Sunday, August 19, 2012

Top 10 TED Talks - 8 - Just the Facts on Climate Change

Coming into the home stretch on our Top 10 TED Talks for the Sustainability minded, we have James Hansen describing very clearly what is going on with our climate -- Spoiler Alert, it is changing in ways that are not good.

This talk is really, really informative, and Hansen is one of the top researches in his field.  That being said, make sure you have had plenty of coffee, because it is just a little dry.

This one speaks for itself, I think.  The case is pretty clear.  The timing was serendipitous for him too, because he sounds like an oracle when he talks about droughts in the bread basket.

Sunday, August 12, 2012

Top 10 Ted Talks - 7 - Food That is Good for People & Planet

Number 7 in our list of sustainability related TED Talks, we have Mark Bittman (food writer for NYTimes, author of How to Cook Everything and How to Cook Everything Vegetarian) brings us a very enlightening talk on diet.  Specifically, the contemporary western diet and why is bad for the health of both people and the environment.

Bittman approaches the subject of food with love and wit, and makes plain some complex issues of how we arrived at the food system that we have and how we should change our diets to improve both our own health and the environmental impacts of our food systems.

Courtney and I have turned to How to Cook Everything Vegetarian for inspiration in our kitchen for years, and personally came to many of the same conclusions that Mr. Bittman recommends in this talk, but he does such a great job here of summarizing the issues and arriving at the correct conclusions.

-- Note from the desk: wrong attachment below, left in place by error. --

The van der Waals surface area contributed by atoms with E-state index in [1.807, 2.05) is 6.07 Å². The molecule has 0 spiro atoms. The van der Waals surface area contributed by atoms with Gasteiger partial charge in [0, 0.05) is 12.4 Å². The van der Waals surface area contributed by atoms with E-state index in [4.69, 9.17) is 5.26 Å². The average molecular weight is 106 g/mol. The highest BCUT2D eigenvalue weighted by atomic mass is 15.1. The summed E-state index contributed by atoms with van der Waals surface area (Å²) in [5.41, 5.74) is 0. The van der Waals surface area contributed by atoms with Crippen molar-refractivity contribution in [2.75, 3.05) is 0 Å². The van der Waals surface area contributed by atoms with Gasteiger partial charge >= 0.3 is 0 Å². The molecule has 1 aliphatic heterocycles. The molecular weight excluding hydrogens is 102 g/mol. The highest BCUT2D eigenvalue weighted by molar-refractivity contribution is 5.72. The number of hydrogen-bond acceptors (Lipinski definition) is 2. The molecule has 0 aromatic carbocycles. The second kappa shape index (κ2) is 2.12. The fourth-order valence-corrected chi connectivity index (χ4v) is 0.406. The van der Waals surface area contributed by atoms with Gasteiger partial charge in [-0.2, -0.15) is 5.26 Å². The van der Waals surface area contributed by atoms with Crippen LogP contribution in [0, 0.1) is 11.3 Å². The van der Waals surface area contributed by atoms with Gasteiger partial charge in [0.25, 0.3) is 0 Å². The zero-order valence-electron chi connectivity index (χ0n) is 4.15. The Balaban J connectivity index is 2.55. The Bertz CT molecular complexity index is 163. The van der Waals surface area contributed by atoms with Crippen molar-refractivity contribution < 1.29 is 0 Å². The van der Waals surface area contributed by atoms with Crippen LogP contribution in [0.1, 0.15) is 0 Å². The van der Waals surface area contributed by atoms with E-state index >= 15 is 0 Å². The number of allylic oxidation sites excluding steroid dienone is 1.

Sunday, August 5, 2012

Top 10 TED Talks - 6 - Getting Real About Renewable Energy

Number 6 in my Top 10 Sustainability related TED Talks, we have a serious and sobering look at what it would actually mean to produce all of our energy from renewable sources by THeoretical Physicist and generally brilliant person David MacKay (asside from physics, he has a Ph.D in Computation and Neural Systems).

MacKay uses some very rough and simple calculations in this presentation to show that there are some very serious constraints to renewable energy technology available today, and even assuming that we can improve the technology significantly some of those constraints will never go away.  For example: potential energy per unit area is drastically lower for renewables than nuclear, or coal.

I enjoy MacKay's candid, hard nosed look at what the options really are, and the practical return to what is really important: understanding how we use energy and trying to use less.  Only then are renewable energy sources even viable as a replacement for fossil fuels.